Irish Temperance to perform in West Jefferson
Why does the band, Irish Temperance, enjoy playing
Member Bill Bynum has an answer.
“Who can resist playing a tune, called ‘Old Hag You Have Killed Me?’” Bynum said.
Playing songs that few people have heard today is the reason why Irish Temperance, a band that plays authentic Irish music dating back centuries, was formed.
The High Country can hear for itself this July, as Irish Temperance will perform a two-hour concert at the Ashe Civic Center, located at 962 Mt. Jefferson Road in West Jefferson, on Saturday, July 19, at 7:30 p.m.
Cost is $20, with all proceeds benefiting the Friends of the Ashe County Library to fund adult, teen and children’s programs. Tickets are available in advance at the Ashe Arts Council (303 School Ave., West Jefferson) or at the door.
Clint Johnson, president of the Friends of Ashe County Library, asked Irish Temperance to return to Ashe County, exactly five years after the group played to a sell-out performance at the Ashe Arts Council. Their appearance is an expansion of the Friends’ 30-year history of raising money for the Ashe County Library.
The performance opens the Friends’ 2014 fundraising season, which will continue Aug. 2 with a honey tasting at The Honey Hole in West Jefferson.
“This year we have budgeted to give $20,000 to the library for their programs,” Johnson said. “With the help of Ashe County residents coming out to hear Irish Temperance, we could raise another $6,000 if we sell out all 300 seats at the Civic Center. It will be a great deal for residents; they get two hours of the same Irish music their ancestors heard in ‘the old country,’ and they get to donate to their library.”
The musicians of Irish Temperance are happy to help with the Friends’ fundraiser, but it is just as important to them to keep these old songs alive.
Bynum, of Midlothian, Va., sings and plays fife. He said it is more fun to play music from the 19th and 18th centuries than it is to play a fake Irish song often passed off as Irish music, like “The Unicorn Song.”
“We want to play songs that won’t get us kicked out of pubs in Ireland instead of a ’60s pop song written by an American,” Bynum said. “Likewise, we stay away from sentimental Irish-American stuff, like ‘When Irish Eyes Are Smiling.’ We just like the traditional Celtic tunes better.”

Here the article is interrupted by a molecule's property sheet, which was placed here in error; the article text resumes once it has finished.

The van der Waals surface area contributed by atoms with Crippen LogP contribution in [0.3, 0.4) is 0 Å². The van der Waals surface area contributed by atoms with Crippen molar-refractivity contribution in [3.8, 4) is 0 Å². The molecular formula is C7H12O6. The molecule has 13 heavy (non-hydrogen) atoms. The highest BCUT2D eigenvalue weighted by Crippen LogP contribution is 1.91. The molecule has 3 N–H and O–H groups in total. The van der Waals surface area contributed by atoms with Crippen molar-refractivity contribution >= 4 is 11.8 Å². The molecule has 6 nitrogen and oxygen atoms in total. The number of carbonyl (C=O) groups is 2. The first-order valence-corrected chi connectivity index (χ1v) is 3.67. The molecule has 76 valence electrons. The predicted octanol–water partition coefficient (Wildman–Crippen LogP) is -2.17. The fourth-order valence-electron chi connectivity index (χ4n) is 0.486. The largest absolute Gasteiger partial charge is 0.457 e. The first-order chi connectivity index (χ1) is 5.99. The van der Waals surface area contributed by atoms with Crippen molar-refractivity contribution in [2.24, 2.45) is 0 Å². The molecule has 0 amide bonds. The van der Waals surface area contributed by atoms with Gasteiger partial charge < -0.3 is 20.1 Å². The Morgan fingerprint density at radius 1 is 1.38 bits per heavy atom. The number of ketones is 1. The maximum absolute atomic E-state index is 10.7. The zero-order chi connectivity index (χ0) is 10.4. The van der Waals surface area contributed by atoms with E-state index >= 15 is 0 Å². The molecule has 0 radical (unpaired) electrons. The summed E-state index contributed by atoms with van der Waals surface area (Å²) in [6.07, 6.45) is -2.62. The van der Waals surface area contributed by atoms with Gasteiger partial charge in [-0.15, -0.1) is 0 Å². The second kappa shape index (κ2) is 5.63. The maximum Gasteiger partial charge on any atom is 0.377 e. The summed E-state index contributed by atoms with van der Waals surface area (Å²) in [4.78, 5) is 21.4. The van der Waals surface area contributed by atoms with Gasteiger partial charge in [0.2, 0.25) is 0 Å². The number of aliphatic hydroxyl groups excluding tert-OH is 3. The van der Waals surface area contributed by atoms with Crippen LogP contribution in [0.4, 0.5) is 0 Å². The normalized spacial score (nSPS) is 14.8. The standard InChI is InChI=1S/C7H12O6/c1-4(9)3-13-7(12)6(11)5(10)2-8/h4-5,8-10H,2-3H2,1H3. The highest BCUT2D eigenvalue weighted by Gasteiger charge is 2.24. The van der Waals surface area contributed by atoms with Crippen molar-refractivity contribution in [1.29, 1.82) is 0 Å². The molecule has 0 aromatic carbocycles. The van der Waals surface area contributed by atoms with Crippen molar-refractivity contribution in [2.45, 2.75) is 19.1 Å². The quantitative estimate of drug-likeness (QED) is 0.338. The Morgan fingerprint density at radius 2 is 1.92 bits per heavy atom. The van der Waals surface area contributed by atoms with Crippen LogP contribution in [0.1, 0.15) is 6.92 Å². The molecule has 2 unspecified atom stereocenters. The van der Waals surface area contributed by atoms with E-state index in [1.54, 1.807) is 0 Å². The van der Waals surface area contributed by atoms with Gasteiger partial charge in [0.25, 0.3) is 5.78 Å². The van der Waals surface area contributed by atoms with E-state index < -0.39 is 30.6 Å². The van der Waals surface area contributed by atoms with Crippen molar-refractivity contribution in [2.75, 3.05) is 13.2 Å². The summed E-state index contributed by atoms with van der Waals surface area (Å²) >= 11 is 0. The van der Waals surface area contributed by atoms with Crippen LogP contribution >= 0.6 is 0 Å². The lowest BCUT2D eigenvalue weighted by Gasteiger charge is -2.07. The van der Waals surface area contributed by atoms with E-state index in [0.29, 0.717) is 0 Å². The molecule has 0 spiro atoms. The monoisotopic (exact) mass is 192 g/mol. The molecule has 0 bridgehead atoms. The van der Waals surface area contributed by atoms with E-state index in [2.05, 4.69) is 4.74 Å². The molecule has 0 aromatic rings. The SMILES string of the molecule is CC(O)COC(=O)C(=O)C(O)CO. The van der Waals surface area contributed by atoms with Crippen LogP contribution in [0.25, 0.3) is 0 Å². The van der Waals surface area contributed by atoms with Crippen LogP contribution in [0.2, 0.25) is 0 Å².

The oldest song Irish Temperance plays is “Brian Boru’s March,” named after an Irish king who died in 1014. Its origin is unknown, but it was written in the 17th century, before Great Britain came to dominate Ireland.
Irish Temperance grew out of its members’ involvement with the 26th Regiment of North Carolina Troops American Civil War reenactment unit. Most of Irish Temperance play fife or drums in the 26NCT’s Field Music.
David Rotan, of Reston, Va., who sings and plays the penny whistle, said Irish Temperance has a sense of humor about itself.
“The band’s name is tongue in cheek, since most Irish music goes down better with a pint of Guinness,” Rotan said. “Our name might be an oxymoron, but there was a temperance movement in Ireland in the 1840s. From the number of drinking songs coming out of Ireland, I don’t think the movement ever took.”
Bynum and Rotan agree that traditional Irish music reflects on the true nature of Scots-Irish who settled the United States.
“The music paints a picture of people who work hard, play hard and fight hard,” Bynum said. “A lot of the lyrics are about drinking, fighting and dying — and not necessarily in that order.”
“The music tells us that the Irish were a poor but proud culture, defiant to authority (the British) and focused on duty to community, as well as protecting and honoring their history,” Rotan said. “Despite their hard lives, they were also a celebratory people, which you learn when you hear their rich music heritage of jigs, reels and ballads."
To hear selections of Irish Temperance, search under their name at Facebook, MySpace and YouTube.
For more information, or to purchase advance tickets, call the Ashe County Arts Council at (336) 846-2787.